Published: Friday, January 6, 2017
The results of public consultation on Cambridge congestion-busting plans – and recommendations for next steps – are published today.
More than 10,000 public responses were received during a three-month campaign to test the eight-point plan proposed by the Greater Cambridge City Deal last year.
With daily trips into the city set to rise by 25,000 over the next 15 years, local authorities aim to keep business thriving - and people moving - by reducing reliance on car travel in favour of public transport, cycling and walking.
Plans for a series of rush hour ‘road closures’ in Cambridge should not be progressed in efforts to tackle congestion, the report concludes.
Public feedback on a package of measures to ease city centre travel showed the majority of people would not support proposed peak-time congestion control points (PCCPs) on key routes to curb the city’s gridlock.
Following careful assessment of all responses, officers have recommended that:
In parallel, councils will shortly consider consulting residents in many parts of Cambridge on Residents’ Parking schemes.
As a direct result of feedback, the Board is also asked to consider specific measures to tackle air pollution for the first time - for example through targeting the worst polluters or fiscal intervention through introduction of a Clean Air Zone.
The recommendations will be considered at public meetings of the Greater Cambridge City Deal Joint Assembly and Executive Board on 18 and 25 January respectively.
Cllr Lewis Herbert, Cambridge City Council leader and Chair of the Executive Board, said: “Having now reviewed all the evidence from over 10,000 responses, the recommendation is for seven out of eight of the City Deal schemes consulted on to continue to be developed, including plans to consult on a Workplace Parking Levy. “Officers advise peak-time ‘road closures’ or control points be ruled out of future plans.
“A city-wide congestion charge for people travelling in, and for residents, is not proposed for very similar reasons. Too many individual and business journeys would be unnecessarily affected and it will unduly hurt low income city and South Cambridgeshire residents – and those from further afield – who currently have no option but to travel by car to work in Cambridge, often to jobs involving unsociable hours.
“Instead, officer proposals add two targeted measures to reduce vehicles entering central Cambridge and increase bus reliability. First, local interventions in the most congested areas of central Cambridge and second, a potential Clean Air Zone option to cut vehicle air pollution.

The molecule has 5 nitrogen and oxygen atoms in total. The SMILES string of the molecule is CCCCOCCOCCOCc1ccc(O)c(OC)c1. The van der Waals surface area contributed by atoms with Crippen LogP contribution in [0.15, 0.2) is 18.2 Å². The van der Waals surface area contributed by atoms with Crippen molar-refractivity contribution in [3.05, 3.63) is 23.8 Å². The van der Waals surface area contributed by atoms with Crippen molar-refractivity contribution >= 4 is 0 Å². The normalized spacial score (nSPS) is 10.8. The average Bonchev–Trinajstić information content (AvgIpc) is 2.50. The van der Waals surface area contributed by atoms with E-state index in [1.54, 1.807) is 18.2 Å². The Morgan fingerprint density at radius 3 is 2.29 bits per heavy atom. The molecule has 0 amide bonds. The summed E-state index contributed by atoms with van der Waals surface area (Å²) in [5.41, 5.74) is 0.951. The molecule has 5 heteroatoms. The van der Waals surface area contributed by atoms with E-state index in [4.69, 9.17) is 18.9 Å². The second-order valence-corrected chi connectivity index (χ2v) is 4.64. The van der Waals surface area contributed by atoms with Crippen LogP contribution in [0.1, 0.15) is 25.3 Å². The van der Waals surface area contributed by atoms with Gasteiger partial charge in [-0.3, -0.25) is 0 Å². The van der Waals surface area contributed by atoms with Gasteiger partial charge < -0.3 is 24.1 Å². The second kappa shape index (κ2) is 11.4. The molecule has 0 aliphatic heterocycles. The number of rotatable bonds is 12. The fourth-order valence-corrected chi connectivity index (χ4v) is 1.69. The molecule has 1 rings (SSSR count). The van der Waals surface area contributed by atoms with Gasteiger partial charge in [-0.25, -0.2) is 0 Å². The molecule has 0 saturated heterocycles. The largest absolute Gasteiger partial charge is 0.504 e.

“No solution is going to be pain free but the City Deal’s commitment to working in partnership with business and the community to deal with this problem remains, including further future dialogue before final decisions.”
Easing city centre travel is part of a broader strategy to develop a transport network for Cambridge and South Cambridgeshire that can accommodate a growing number of journeys generated by population and jobs growth.
Between July and October, the City Deal tested its eight-point package to tackle congestion with the public. It included:
In all, 10,970 individual responses were recorded and three petitions received, opposing PCCPs, with a total of 10,590 signatures.
Improvements in air quality and bus journey times and reliability in central Cambridge were popular requests during the engagement and officers have underlined in the report this can only be achieved by introducing some measures to restrict vehicles accessing the city and have also recommended the assessment of a Clean Air Zone.
Officers recommend progressing a Workplace Parking Levy (WPL), in close consultation with employers, to determine how revenue could be best reinvested to support business including to encourage modal shift from major sites and improve public transport services for them. It is expected to take at least three years before a WPL could be introduced.
The report is subject to decision, with a commitment to any further work subject to close consultation with members of the public, businesses and transport partners.